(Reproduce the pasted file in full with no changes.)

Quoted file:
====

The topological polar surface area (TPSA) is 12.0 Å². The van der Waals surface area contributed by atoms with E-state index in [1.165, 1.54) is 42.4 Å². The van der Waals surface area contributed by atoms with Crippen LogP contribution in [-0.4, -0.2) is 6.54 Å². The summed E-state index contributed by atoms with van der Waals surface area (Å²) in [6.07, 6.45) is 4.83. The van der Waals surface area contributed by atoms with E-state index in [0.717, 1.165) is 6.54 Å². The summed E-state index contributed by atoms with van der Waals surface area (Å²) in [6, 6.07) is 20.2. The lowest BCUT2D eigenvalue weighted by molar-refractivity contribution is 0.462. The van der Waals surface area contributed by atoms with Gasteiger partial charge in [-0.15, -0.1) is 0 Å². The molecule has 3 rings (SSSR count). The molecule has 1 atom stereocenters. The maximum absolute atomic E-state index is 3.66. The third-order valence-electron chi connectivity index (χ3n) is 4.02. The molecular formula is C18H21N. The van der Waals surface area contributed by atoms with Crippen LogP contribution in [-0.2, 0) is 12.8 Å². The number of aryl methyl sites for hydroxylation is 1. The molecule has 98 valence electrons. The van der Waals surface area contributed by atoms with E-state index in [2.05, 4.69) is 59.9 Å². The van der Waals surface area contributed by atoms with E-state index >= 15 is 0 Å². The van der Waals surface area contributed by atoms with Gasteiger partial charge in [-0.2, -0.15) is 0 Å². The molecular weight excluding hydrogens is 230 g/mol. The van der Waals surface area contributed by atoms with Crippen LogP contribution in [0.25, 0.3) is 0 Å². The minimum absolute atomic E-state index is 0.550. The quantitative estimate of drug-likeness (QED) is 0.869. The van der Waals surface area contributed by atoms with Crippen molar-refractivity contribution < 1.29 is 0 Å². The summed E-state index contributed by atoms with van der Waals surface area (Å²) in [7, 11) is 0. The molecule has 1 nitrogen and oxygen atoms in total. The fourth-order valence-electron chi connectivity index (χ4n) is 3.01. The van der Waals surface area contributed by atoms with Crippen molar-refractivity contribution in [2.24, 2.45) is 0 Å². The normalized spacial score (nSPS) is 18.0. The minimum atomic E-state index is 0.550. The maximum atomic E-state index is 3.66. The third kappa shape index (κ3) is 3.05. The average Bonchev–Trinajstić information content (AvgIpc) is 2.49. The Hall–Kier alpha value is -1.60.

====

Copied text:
The topological polar surface area (TPSA) is 12.0 Å². The van der Waals surface area contributed by atoms with E-state index in [1.165, 1.54) is 42.4 Å². The van der Waals surface area contributed by atoms with Crippen LogP contribution in [-0.4, -0.2) is 6.54 Å². The summed E-state index contributed by atoms with van der Waals surface area (Å²) in [6.07, 6.45) is 4.83. The van der Waals surface area contributed by atoms with E-state index in [0.717, 1.165) is 6.54 Å². The summed E-state index contributed by atoms with van der Waals surface area (Å²) in [6, 6.07) is 20.2. The lowest BCUT2D eigenvalue weighted by molar-refractivity contribution is 0.462. The van der Waals surface area contributed by atoms with Gasteiger partial charge in [-0.15, -0.1) is 0 Å². The molecule has 3 rings (SSSR count). The molecule has 1 atom stereocenters. The maximum absolute atomic E-state index is 3.66. The third-order valence-electron chi connectivity index (χ3n) is 4.02. The molecular formula is C18H21N. The van der Waals surface area contributed by atoms with Crippen LogP contribution in [-0.2, 0) is 12.8 Å². The number of aryl methyl sites for hydroxylation is 1. The molecule has 98 valence electrons. The van der Waals surface area contributed by atoms with E-state index in [2.05, 4.69) is 59.9 Å². The van der Waals surface area contributed by atoms with E-state index >= 15 is 0 Å². The van der Waals surface area contributed by atoms with Gasteiger partial charge in [-0.2, -0.15) is 0 Å². The molecular weight excluding hydrogens is 230 g/mol. The van der Waals surface area contributed by atoms with Crippen LogP contribution in [0.25, 0.3) is 0 Å². The minimum absolute atomic E-state index is 0.550. The quantitative estimate of drug-likeness (QED) is 0.869. The van der Waals surface area contributed by atoms with Crippen molar-refractivity contribution < 1.29 is 0 Å². The summed E-state index contributed by atoms with van der Waals surface area (Å²) in [7, 11) is 0. The molecule has 1 nitrogen and oxygen atoms in total. The fourth-order valence-electron chi connectivity index (χ4n) is 3.01. The van der Waals surface area contributed by atoms with Crippen molar-refractivity contribution in [2.24, 2.45) is 0 Å². The normalized spacial score (nSPS) is 18.0. The minimum atomic E-state index is 0.550. The maximum atomic E-state index is 3.66. The third kappa shape index (κ3) is 3.05. The average Bonchev–Trinajstić information content (AvgIpc) is 2.49. The Hall–Kier alpha value is -1.60.